Alice L. Hagemeyer, retired librarian for the Deaf for DC Public Library, joined the American Library Association (ALA) in 1976. She says it was a time when people looked at American Sign Language (ASL) in a negative light and schools focused on teaching Deaf students how learn and speak English.
“After joining ALA, I saw a lot of changes,” said Hagemeyer, who now leads Bridging Deaf Cultures, an interest group of ALA’s Office for Diversity, Literacy, and Outreach Services.
While services and outreach to Deaf people have improved over the last 50 years, libraries could be doing more in this area. That was the takeaway of “Deaf Culture: A Strategy for Inclusive Deaf Community Engagement,” a June 26 session at ALA’s 2022 Annual Conference and Exhibition in Washington, D.C.
“It’s important to know that Deaf people generally don’t have access in a lot of ways,” Hagemeyer said. “At my school growing up, we never had a conversation about the history of Deaf people.”
This was the case for Alicia Deal, public services librarian at Dallas Public Library (DPL). She lost her hearing as a child and does not know ASL but taught herself how to read lips.
“I grew up in a small rural area where there was no resources and no Deaf community,” Deal said. For instance, she didn’t know she could ask for accommodations in college. “I grew up thinking I had to do [everything] myself because no one is going to help you.”
KayCee Choi, manager of DPL’s Grauwyler Park branch, had a similar experience as a kid after moving from Alaska to Texas, a state with fewer programs and resources for Deaf children. “I would hide in the library,” said Choi, who was mainstreamed into a public school with hearing students.
Together, Deal and Choi—the only two Deaf librarians who work at DPL—decided to collaborate on programming for National Deaf History Month, which takes place each April. Though the pandemic derailed their plans in 2020, the duo came up with a full slate of online events and promotions the following year, including an educational storytime about pioneering Deaf baseball player William Hoy, a trivia program about Helen Keller, and a series of book and movie recommendations about Deaf culture, people, and history. Every event included captioning and an ASL interpreter.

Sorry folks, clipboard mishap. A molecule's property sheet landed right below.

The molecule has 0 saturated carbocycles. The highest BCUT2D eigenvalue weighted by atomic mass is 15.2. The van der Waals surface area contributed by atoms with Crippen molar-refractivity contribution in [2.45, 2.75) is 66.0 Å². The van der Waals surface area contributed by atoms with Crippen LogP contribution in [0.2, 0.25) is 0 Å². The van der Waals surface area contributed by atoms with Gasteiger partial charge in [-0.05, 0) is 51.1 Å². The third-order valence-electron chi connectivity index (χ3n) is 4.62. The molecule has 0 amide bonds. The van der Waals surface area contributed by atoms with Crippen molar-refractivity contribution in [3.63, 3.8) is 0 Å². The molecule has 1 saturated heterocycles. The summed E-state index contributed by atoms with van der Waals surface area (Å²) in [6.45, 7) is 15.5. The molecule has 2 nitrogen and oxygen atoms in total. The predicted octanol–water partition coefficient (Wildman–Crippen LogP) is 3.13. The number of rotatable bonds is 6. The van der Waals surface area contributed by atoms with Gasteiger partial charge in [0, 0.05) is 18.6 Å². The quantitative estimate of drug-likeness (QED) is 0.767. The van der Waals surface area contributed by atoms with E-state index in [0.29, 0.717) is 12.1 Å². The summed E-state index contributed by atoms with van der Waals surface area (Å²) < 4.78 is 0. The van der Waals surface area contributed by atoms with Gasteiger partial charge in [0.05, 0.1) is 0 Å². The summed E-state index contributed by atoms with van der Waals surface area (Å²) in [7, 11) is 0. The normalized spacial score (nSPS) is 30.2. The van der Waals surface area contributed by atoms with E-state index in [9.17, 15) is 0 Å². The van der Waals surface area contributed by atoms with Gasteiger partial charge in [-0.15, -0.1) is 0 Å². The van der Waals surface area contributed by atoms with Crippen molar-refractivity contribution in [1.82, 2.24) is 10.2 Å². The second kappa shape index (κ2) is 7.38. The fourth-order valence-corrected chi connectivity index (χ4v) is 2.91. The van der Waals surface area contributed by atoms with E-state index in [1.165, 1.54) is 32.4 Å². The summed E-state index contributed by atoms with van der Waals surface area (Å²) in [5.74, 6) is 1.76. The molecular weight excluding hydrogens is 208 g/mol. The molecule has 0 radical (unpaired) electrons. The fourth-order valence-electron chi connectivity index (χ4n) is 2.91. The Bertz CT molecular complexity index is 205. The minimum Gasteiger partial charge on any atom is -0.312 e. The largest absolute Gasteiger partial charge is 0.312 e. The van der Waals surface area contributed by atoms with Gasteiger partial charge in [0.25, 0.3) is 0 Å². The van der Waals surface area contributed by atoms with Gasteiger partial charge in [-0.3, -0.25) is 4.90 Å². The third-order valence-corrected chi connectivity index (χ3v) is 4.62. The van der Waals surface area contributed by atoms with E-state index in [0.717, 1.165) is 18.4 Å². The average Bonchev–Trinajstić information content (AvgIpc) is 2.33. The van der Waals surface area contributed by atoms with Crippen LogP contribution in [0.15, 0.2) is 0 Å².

Another matter of business was improving DPL’s Sing & Sign program, which was historically run by a hearing person who didn’t know ASL or consult any Deaf people. “We learned how to sing ‘Itsy Bitsy Spider’ properly,” Choi joked.
Presenters agreed that sharing Deaf history and culture in libraries is important, for Deaf and hearing people alike. “Deaf culture includes customs, folklore, history, language, traditions, and values,” said Alec McFarlane, organizational development specialist for the National Literary Society of the Deaf.
To underscore this point, Laurent Holt, fourth great-grandson of Laurent Clerc, one of most well-known figures in American Deaf history, was invited to say a few words about his ancestor.
“Our hope for the future is more Deaf librarians … and better relationships with the Deaf community,” Choi added. “Our library provides Wi-Fi hotspots and laptops to the community, so why not also provide Deaf services?”